Why Micro Business Owners Undervalue Their Worth & What To Do About It

distressed girl

The small canteen was normally empty at this time of day.

I sat at the table and started eating my lunch. It wasn’t long before the door opened and in walked one of the owners of building where I rented an office.

He got a drink and sat down in front of me.

We’d not spoken much before and I was struggling to think of what to say to break the ice when he took off his watch and put it on the table in front of me.

“How much is that watch worth?” he asked.

He smiled as I picked it up, turned it around, tried to see what make it was – even held it up to the light in some attempt at kidding myself that I actually knew anything about watches – which I didn’t.

So I innocently asked, “how much did you pay for it?”.  He smiled, put the watch back on his wrist and said something that I remembered ever since:

What I paid for it is immaterial – its value is what you’d be prepared to pay for it.

 

The Difference Between Price and Value

The point of the lesson is that price and value are two completely different things. You can’t judge value by only looking at price.

For instance, from time to time when I have a meeting a few hours away I’ll use a toll road.  Taking the toll road means:

  • I don’t get delayed as the road is always quieter
  • the journey is considerably less stressful, so I arrive in a better frame of mind
  • often I arrive so much earlier that I have time to return calls and emails, time that I would have spent in traffic

So the value to me from using the toll road is much greater than the £5 price of the ticket.

The easy mistake to make in your micro business is to compete on price, rather than value.

Competing on price is a bad idea, because it’s a race to the bottom.  There will always be someone else with deeper pockets who can afford to drop the price lower or for longer than you can.  In a competition based purely on price no one really wins, because if you have to drop your price below your break even point to win business, it’s not worth having the business in the first place, you’re going to make a loss – and in doing so you’re undervaluing your products and services.

Instead you need to market your value. Here are four steps to help.

 

1. Target the right customers . . .

We’ve already established that value is evaluated in the eyes of the buyer, therefore targeting the right buyers is very important.

Let me give you an example.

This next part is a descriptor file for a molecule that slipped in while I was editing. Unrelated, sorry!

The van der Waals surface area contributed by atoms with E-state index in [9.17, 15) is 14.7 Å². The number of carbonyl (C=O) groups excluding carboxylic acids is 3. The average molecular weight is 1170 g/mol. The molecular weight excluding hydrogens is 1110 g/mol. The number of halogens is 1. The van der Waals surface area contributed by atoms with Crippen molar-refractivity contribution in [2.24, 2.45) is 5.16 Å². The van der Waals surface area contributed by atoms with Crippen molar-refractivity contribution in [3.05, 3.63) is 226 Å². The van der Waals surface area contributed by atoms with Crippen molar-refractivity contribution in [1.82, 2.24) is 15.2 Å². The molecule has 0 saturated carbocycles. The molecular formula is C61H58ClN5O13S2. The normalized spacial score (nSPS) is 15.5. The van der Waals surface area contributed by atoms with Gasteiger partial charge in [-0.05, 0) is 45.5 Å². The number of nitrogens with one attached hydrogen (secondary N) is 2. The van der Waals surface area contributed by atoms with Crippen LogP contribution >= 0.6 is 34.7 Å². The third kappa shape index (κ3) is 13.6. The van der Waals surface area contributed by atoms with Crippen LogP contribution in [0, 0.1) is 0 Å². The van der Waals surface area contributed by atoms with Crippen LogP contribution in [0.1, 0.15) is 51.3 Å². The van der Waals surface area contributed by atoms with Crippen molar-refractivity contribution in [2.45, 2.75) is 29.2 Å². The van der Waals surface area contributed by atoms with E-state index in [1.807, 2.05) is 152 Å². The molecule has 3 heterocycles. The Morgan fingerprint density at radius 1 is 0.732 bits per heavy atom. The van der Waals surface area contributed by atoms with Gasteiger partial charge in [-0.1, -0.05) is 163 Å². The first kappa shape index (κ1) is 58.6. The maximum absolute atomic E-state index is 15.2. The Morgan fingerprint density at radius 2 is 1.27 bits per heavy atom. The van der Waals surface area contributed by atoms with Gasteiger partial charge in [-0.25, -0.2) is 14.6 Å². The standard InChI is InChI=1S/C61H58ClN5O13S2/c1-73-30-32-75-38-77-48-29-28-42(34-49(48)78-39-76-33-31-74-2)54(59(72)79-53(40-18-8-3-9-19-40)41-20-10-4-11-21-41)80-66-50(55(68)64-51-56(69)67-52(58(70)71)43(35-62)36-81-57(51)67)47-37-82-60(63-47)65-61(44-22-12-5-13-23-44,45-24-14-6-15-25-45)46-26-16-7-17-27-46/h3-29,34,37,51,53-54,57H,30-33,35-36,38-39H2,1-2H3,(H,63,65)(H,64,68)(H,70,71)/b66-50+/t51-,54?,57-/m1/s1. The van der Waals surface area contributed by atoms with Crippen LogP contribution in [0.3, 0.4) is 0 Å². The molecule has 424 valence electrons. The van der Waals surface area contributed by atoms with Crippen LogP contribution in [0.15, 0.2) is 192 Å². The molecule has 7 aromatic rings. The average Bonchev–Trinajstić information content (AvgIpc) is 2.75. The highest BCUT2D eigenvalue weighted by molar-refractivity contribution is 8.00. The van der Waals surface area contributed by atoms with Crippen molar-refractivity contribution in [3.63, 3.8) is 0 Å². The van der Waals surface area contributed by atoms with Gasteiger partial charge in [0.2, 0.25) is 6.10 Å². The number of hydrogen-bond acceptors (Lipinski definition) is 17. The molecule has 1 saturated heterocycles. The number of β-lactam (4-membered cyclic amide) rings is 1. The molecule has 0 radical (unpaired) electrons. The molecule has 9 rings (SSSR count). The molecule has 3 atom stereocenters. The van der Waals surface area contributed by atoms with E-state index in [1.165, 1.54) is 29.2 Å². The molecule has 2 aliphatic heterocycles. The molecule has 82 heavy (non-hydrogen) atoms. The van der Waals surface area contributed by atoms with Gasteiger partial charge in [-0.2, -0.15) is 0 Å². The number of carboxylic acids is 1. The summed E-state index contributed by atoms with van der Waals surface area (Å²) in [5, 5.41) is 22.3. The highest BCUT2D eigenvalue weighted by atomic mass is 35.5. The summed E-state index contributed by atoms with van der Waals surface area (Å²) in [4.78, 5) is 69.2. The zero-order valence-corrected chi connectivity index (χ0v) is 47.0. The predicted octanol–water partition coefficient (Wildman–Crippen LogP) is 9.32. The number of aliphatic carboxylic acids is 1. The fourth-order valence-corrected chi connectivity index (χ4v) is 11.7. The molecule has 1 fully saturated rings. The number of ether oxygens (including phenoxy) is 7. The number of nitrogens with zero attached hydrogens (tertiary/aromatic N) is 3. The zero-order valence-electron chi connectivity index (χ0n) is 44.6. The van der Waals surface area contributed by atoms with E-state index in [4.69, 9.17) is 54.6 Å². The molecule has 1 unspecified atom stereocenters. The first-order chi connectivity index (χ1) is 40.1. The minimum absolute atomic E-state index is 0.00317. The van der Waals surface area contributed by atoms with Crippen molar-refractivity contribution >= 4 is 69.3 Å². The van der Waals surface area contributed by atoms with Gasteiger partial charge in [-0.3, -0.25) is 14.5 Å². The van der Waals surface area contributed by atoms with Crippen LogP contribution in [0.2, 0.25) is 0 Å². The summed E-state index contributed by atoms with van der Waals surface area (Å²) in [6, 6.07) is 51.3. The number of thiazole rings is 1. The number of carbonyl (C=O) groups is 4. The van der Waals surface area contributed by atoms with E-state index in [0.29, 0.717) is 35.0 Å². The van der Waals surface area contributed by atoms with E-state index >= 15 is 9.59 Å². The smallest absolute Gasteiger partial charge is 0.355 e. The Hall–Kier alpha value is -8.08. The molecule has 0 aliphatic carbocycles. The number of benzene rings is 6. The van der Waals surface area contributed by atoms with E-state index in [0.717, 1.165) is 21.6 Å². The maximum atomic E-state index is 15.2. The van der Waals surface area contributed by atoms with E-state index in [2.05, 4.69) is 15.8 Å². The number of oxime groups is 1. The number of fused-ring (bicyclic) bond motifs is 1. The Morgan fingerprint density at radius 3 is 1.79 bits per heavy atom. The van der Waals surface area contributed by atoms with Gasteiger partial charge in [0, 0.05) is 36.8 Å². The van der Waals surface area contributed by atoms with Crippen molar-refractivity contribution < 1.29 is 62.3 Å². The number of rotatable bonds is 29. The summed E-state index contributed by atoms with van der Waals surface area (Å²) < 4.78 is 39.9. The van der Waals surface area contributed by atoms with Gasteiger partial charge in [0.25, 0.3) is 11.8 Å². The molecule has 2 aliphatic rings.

One of my personal goals for this year was to really improve my fitness, so I started running.  I bought the cheapest pair of running shoes that I could find, £20 in the sale – my thinking was if I didn’t get on very well then I hadn’t wasted much money.  However, I’m really enjoying it, and I’ve grown to appreciate that if you run regularly a good pair of running shoes are an important investment, they help with the running and can help you avoid some of the common running injuries.  So, now I’m considering getting a much better pair, that will cost between £60-£100.

I started out as a bad target customer for a running shop, I just wanted the cheapest shoes possible to get me going, I was buying purely on price.  But now, I appreciate the value involved, and I’m a good target customer for a specialist running shop.

You need to target your products and services at the right type of customers, those who will appreciate the value you offer.

If you find yourself having to “sell” it’s likely a sign that you’re talking to someone who doesn’t fully appreciate the value that you offer.

2. Never compromise your message . . .

A crucial step in never undervaluing your products and services is to never compromise your message.

Let me ask you a question.  When was the last time you saw an advert from Apple on the TV, in a Newspaper or online that offered a massive discount?

Exactly, never.

Apple has a very consistent marketing strategy, they occasionally offer small discounts on special days like Black Friday, but in general the price of an Apple device is the same price, regardless where  or when you buy it, online or offline.

Your marketing strategy needs to be the same.  Decide what the price of your product or service is, based on the value that you provide, and then stick to it.